At chess tourney, young masters make right moves
By James Sullivan, Globe Correspondent September 9, 2007

To Peabody’s Max Enkin, a tennis court is really just an oversized chess board.

“My coach always said I was the best thinker on the court,” said the recent St. John’s Prep graduate, who is starting classes this fall at Brandeis University. “It’s very hard to get the ball by me.”

His first love, however, is chess. “My grandfather taught me at 4, and I got hooked,” he said one night last month, sitting in the lobby of the Holiday Inn in Peabody.

Having played tournament chess since he was 10, the 18-year-old Enkin was set to meet some of the toughest competition of his young life, right here in his own backyard. It was opening night of the New England Masters Chess Tournament (, with 30 outstanding players, including four grandmasters (one of them the current US champion), settling in for a week of matches in a function room at the hotel on Route 1.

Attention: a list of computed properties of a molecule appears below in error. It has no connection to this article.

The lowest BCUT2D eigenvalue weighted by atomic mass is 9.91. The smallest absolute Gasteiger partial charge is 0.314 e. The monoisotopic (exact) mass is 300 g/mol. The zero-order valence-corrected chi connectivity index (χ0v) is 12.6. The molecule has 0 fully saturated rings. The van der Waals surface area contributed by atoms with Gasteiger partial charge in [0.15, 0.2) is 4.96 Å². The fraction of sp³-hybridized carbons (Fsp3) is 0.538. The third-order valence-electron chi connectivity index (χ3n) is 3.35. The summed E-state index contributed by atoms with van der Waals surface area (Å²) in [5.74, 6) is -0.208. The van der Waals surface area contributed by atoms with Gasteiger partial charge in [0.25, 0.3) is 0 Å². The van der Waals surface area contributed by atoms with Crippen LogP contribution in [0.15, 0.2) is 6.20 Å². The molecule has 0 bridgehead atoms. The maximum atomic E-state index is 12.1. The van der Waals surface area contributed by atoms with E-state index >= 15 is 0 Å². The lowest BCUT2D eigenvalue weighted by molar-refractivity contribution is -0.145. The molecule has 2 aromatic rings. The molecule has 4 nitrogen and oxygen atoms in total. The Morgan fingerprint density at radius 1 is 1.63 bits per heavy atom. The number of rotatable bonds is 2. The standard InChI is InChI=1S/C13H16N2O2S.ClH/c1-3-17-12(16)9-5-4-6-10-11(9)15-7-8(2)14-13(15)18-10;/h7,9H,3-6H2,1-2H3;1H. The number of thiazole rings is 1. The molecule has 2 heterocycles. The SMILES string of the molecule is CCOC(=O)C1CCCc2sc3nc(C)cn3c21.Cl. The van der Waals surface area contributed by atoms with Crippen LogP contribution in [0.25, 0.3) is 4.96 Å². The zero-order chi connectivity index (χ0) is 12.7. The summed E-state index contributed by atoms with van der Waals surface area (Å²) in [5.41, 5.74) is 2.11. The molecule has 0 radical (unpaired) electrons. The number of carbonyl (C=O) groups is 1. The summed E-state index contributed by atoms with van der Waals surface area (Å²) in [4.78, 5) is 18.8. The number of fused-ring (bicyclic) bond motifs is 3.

Enkin was one of several up-and-coming players competing for “norms” toward either international master or grandmaster status. New England Masters, organized by Peabody resident Chris Bird, is a relative rarity in American tournament chess, designed primarily for the possibility of awarding norms recognized by FIDE, the ruling body of chess.

“It’s a unique tournament, all master strength and stronger,” said Eugene Perelshteyn, a grandmaster from Swampscott whose father, Michael, was Enkin’s chess coach. “In a regular tournament, there’s everyone from grandmaster to beginner. Here, it’s one section. It’s the elite. There are no obvious weak players. Everyone is good enough to give a good game.”

Here is the full article.

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